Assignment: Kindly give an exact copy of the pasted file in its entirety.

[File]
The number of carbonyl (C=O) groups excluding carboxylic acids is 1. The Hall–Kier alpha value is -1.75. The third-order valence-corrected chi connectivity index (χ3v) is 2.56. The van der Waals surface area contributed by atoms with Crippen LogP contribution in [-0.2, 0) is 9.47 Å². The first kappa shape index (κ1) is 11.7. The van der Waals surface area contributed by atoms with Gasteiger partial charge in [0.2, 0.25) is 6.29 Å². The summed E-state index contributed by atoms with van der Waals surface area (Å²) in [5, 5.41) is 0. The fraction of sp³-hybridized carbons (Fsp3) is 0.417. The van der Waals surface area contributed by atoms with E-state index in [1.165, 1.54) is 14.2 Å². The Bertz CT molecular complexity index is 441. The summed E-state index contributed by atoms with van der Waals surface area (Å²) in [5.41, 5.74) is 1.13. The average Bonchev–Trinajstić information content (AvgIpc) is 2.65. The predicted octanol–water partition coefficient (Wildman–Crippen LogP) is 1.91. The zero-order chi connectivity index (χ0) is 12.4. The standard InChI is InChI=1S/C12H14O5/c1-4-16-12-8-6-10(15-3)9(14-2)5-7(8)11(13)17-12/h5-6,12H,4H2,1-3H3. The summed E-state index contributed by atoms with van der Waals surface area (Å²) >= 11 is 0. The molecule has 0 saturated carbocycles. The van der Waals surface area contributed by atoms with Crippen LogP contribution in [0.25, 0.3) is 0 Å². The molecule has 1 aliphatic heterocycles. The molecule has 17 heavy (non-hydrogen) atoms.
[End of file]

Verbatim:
The number of carbonyl (C=O) groups excluding carboxylic acids is 1. The Hall–Kier alpha value is -1.75. The third-order valence-corrected chi connectivity index (χ3v) is 2.56. The van der Waals surface area contributed by atoms with Crippen LogP contribution in [-0.2, 0) is 9.47 Å². The first kappa shape index (κ1) is 11.7. The van der Waals surface area contributed by atoms with Gasteiger partial charge in [0.2, 0.25) is 6.29 Å². The summed E-state index contributed by atoms with van der Waals surface area (Å²) in [5, 5.41) is 0. The fraction of sp³-hybridized carbons (Fsp3) is 0.417. The van der Waals surface area contributed by atoms with E-state index in [1.165, 1.54) is 14.2 Å². The Bertz CT molecular complexity index is 441. The summed E-state index contributed by atoms with van der Waals surface area (Å²) in [5.41, 5.74) is 1.13. The average Bonchev–Trinajstić information content (AvgIpc) is 2.65. The predicted octanol–water partition coefficient (Wildman–Crippen LogP) is 1.91. The zero-order chi connectivity index (χ0) is 12.4. The standard InChI is InChI=1S/C12H14O5/c1-4-16-12-8-6-10(15-3)9(14-2)5-7(8)11(13)17-12/h5-6,12H,4H2,1-3H3. The summed E-state index contributed by atoms with van der Waals surface area (Å²) >= 11 is 0. The molecule has 0 saturated carbocycles. The van der Waals surface area contributed by atoms with Crippen LogP contribution in [0.25, 0.3) is 0 Å². The molecule has 1 aliphatic heterocycles. The molecule has 17 heavy (non-hydrogen) atoms.